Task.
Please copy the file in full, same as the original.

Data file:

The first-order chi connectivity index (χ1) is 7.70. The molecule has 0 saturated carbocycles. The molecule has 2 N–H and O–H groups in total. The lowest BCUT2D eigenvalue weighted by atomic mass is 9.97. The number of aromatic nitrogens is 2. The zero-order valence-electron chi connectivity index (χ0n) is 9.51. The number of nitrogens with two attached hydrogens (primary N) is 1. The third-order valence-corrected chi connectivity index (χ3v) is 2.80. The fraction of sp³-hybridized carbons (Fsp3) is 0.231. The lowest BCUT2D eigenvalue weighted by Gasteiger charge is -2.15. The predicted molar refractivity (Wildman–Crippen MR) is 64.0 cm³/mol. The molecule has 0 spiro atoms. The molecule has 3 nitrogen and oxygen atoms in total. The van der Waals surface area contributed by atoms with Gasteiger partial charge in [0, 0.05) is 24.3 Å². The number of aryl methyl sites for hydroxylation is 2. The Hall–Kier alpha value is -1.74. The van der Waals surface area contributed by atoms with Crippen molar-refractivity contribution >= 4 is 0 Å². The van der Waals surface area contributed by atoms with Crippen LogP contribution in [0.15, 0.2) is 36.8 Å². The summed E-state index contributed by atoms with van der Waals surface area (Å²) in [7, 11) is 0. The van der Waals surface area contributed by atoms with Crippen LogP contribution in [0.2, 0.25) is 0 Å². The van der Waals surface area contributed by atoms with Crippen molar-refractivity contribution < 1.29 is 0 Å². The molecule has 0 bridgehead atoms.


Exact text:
The first-order chi connectivity index (χ1) is 7.70. The molecule has 0 saturated carbocycles. The molecule has 2 N–H and O–H groups in total. The lowest BCUT2D eigenvalue weighted by atomic mass is 9.97. The number of aromatic nitrogens is 2. The zero-order valence-electron chi connectivity index (χ0n) is 9.51. The number of nitrogens with two attached hydrogens (primary N) is 1. The third-order valence-corrected chi connectivity index (χ3v) is 2.80. The fraction of sp³-hybridized carbons (Fsp3) is 0.231. The lowest BCUT2D eigenvalue weighted by Gasteiger charge is -2.15. The predicted molar refractivity (Wildman–Crippen MR) is 64.0 cm³/mol. The molecule has 0 spiro atoms. The molecule has 3 nitrogen and oxygen atoms in total. The van der Waals surface area contributed by atoms with Gasteiger partial charge in [0, 0.05) is 24.3 Å². The number of aryl methyl sites for hydroxylation is 2. The Hall–Kier alpha value is -1.74. The van der Waals surface area contributed by atoms with Crippen molar-refractivity contribution >= 4 is 0 Å². The van der Waals surface area contributed by atoms with Crippen LogP contribution in [0.15, 0.2) is 36.8 Å². The summed E-state index contributed by atoms with van der Waals surface area (Å²) in [7, 11) is 0. The van der Waals surface area contributed by atoms with Crippen LogP contribution in [0.2, 0.25) is 0 Å². The van der Waals surface area contributed by atoms with Crippen molar-refractivity contribution < 1.29 is 0 Å². The molecule has 0 bridgehead atoms.